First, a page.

Being at home will feel safer for the children. If they are upset they can show their emotions. If you are away from home your task and theirs is much more difficult. Think about how you can create the difficult emotional and practical space to do this. Remember to be readily available at all times for delayed reactions.

Allow children to express their emotions

It can be tears, anger, pleading, promises or good behaviour, fear, bravado and denial. Do not intervene. Tell the child you understand and that you know that it does hurt but you will try to help them so that it hurts less. Be clear that what has happened has not been because of them but a decision that has been made between the two of you.

Be honest

Don’t retract because they may cry. This is likely to cause more pain later on because you set up false expectations that cannot be realised and it only prolongs the hurt. It is important to be reassuring without making unrealistic promises. This is a very difficult task for parents. We never want to feel that we have deliberately upset our children. Think about what your child or children are able to understand at this stage too. They are not adults and their perceptions and understanding is at a different stage.

If one of you is going to move out

It often helps to involve children in any such move. Show them where the person moving out is going to be moving to and where their future room will be when they visit. Show them the kitchen and living room. Children worry about the wellbeing of the non-resident parent. Will that parent have enough to eat, where will that parent sleep and will they be alright? By involving them they can feel reassured and also feel they are actively participating. Sometimes this is not possible because the other parent is moving away. If this is the case, if you know what the visiting arrangements will be, tell them jointly so they feel reassured that they will be seeing each parent regularly.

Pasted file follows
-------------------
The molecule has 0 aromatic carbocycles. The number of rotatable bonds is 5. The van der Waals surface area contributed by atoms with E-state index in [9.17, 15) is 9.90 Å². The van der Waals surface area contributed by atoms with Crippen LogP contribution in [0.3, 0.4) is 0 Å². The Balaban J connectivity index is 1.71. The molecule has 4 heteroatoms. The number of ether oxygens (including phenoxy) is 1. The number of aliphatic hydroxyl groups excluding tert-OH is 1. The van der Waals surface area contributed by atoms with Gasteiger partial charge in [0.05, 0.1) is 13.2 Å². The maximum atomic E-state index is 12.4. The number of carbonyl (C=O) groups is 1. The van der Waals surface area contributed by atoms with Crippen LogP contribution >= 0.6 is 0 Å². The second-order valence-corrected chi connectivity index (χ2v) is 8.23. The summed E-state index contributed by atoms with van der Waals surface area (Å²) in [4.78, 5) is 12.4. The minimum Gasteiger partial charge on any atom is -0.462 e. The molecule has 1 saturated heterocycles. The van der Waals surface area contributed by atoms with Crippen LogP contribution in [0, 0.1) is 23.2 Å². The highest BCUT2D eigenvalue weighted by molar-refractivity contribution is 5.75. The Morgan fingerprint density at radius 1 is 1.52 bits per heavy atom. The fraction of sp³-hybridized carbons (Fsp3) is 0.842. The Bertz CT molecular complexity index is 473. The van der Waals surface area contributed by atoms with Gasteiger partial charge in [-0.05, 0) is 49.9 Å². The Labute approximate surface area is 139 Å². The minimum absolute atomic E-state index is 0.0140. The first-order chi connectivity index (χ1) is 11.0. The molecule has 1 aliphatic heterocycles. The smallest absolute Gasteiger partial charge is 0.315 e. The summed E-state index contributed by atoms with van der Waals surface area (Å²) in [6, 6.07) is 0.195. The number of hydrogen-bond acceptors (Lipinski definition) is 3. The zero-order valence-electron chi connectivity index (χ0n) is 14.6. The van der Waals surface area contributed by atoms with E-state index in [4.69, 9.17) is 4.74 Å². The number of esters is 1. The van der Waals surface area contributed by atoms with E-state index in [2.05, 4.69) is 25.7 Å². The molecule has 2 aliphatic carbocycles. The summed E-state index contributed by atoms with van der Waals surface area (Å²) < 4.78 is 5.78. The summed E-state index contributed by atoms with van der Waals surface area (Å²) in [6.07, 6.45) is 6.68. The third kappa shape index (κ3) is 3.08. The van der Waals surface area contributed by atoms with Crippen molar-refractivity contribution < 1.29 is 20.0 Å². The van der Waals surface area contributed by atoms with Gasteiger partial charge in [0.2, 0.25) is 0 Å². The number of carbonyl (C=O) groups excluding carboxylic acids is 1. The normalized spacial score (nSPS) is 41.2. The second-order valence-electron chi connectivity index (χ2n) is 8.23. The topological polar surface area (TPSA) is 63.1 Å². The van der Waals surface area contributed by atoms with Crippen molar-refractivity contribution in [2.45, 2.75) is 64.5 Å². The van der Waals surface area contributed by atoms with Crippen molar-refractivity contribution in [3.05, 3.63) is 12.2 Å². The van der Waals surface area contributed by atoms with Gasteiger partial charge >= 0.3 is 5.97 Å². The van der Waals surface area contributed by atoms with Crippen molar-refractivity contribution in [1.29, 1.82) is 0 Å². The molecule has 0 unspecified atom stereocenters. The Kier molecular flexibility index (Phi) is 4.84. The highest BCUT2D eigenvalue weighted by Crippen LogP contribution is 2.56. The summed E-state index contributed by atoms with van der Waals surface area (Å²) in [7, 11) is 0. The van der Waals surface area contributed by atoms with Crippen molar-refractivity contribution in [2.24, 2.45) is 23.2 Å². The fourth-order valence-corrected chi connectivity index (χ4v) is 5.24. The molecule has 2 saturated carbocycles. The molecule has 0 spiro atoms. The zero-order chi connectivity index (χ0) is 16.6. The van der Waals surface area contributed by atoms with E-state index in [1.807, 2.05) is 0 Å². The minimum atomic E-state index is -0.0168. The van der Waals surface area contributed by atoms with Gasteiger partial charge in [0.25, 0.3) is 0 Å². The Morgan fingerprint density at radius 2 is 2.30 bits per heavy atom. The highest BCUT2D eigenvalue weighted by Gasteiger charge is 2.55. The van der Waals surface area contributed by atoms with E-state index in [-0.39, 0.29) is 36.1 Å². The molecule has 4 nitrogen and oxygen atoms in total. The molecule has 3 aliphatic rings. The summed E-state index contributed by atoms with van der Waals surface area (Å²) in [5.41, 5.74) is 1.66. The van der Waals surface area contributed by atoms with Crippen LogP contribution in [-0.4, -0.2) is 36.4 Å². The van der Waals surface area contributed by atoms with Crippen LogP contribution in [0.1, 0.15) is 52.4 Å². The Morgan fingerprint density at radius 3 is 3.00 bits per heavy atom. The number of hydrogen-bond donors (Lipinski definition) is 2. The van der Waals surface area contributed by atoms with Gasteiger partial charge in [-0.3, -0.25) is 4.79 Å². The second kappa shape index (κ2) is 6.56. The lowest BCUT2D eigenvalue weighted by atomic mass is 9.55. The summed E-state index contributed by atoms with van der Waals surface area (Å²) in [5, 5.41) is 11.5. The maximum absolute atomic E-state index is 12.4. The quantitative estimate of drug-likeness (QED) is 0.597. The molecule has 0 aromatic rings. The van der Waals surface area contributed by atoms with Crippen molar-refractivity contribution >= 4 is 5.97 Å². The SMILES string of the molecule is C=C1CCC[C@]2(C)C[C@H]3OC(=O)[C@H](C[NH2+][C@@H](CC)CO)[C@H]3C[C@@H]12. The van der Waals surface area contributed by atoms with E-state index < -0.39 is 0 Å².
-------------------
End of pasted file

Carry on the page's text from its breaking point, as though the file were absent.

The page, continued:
The most important aspect in telling the children is to recognise their need for security and the opportunity to express themselves and their feelings in whatever way they feel able. This may vary greatly from extreme anger to complete violence.

Most important of all reassure children that you will both go on being their parents. You will always be their mother and father and the fact that you and the other parent are unable to get on well together anymore does not in any way alter your feelings for them. They are your children and your love for them will always remain the same.

What you have now to embark upon is extremely difficult for yourselves as a parent and very painful for all of you. In facing up to it try to remember that many parents have had to do this before. If it is done with love and care by the two of you together the children can survive without too much damage. This is provided you follow it up with the same long time love, care and consideration for your children as parents outside your own relationship as you did when you were partners.

With acknowledgements to Dr. Goldstin and Rita Bleinan.